Reply

  14. Illegal practices with migrant workers is a problem that is becoming worse and must be fixed.

    Reply

  15. Migrant worker’s abuse is rampant and multi-corporation can do this through stamping out unscrupulous recruitment agencies

    Reply

  16. treatment of mw = problem (big companies)
    abuse = always around
    solution = rid of mw agencies, company = responsible

    Reply

  17. MIP: Migrant abuse comes from illegal hiring; work condition=can’t monitor; hire fee=mobility restriction. Tone: neutral

    Reply

  18. Theme: More measures should be undertaken to stem the exploitation of migrant workers, MNCs who exploit forced labor should be regulated, have no excuse for claiming ignorance wrt their hiring practices. Power should be taken from recruitment agencies that take advantage of migrant workers via checks and balances.
    Tone: informative, neutral, pragmatic, sympathetic to the plight of migrant workers who are subjected to forced labor in foreign land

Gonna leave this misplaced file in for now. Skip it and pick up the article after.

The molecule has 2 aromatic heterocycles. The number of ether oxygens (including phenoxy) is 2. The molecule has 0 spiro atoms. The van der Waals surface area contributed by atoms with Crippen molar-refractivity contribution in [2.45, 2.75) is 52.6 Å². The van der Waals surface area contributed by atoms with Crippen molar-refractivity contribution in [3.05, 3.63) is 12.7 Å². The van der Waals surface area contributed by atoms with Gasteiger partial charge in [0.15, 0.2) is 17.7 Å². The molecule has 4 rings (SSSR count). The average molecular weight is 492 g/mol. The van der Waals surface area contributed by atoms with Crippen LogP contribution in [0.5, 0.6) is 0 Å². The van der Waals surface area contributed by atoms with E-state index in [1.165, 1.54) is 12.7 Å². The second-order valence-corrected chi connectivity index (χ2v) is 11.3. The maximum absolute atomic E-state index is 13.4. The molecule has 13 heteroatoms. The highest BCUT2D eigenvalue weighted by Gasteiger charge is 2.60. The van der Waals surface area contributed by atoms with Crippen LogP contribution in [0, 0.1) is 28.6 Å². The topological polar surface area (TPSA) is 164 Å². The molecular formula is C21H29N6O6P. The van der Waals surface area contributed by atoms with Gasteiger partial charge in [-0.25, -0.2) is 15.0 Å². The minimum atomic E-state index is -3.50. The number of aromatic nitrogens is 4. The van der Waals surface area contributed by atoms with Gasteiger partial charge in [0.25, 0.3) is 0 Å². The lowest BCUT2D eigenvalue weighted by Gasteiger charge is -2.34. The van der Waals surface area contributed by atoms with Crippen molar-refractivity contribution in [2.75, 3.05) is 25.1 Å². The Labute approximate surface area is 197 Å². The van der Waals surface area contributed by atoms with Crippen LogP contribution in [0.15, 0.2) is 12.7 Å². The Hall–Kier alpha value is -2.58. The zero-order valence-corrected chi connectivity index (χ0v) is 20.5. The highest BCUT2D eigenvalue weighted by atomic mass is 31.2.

Illegal and abusive treatment of migrant workers is a big risk for MNCs (posited but not substantiated with examples, no risks mentioned)
    HR departments in MNCs are not conscientious to mapping out their human resource supply and companies become vulnerable to human rights allegations, profiting from abusive labor practices when they are capable of paying for the labor of these unaccounted informal workers (evidence: cash reserves alone…could pay)
    No excuse not to map out their human resource pool (evidence: getting a clearer view…simpler too). Even if checks and balances were in place, root of the problem not solved (evidence: migrant abuse will persist; examples given end of passage: being heavily in debt so they get exploited, withholding passports, unreasonable restrictions on movements). Author recommends long-term solution –stamp out unscrupulous recruitment agencies that continue to fuel demand for cheap foreign labor) which serves to remove criminality from system, normalize recruitment fees, more accurate selection processes to reflect business needs and employee skillsets, employee expectations aligned with employer’s

    Reply

  19. (first 10 paragraphs) MIP: abuse/forced labor of mig. workers = pervasive and must stop; tone = neutral

    Reply

  20. Corporations are profiting from abusive labour practices. Solution = get rid of recruitment agencies.

    Reply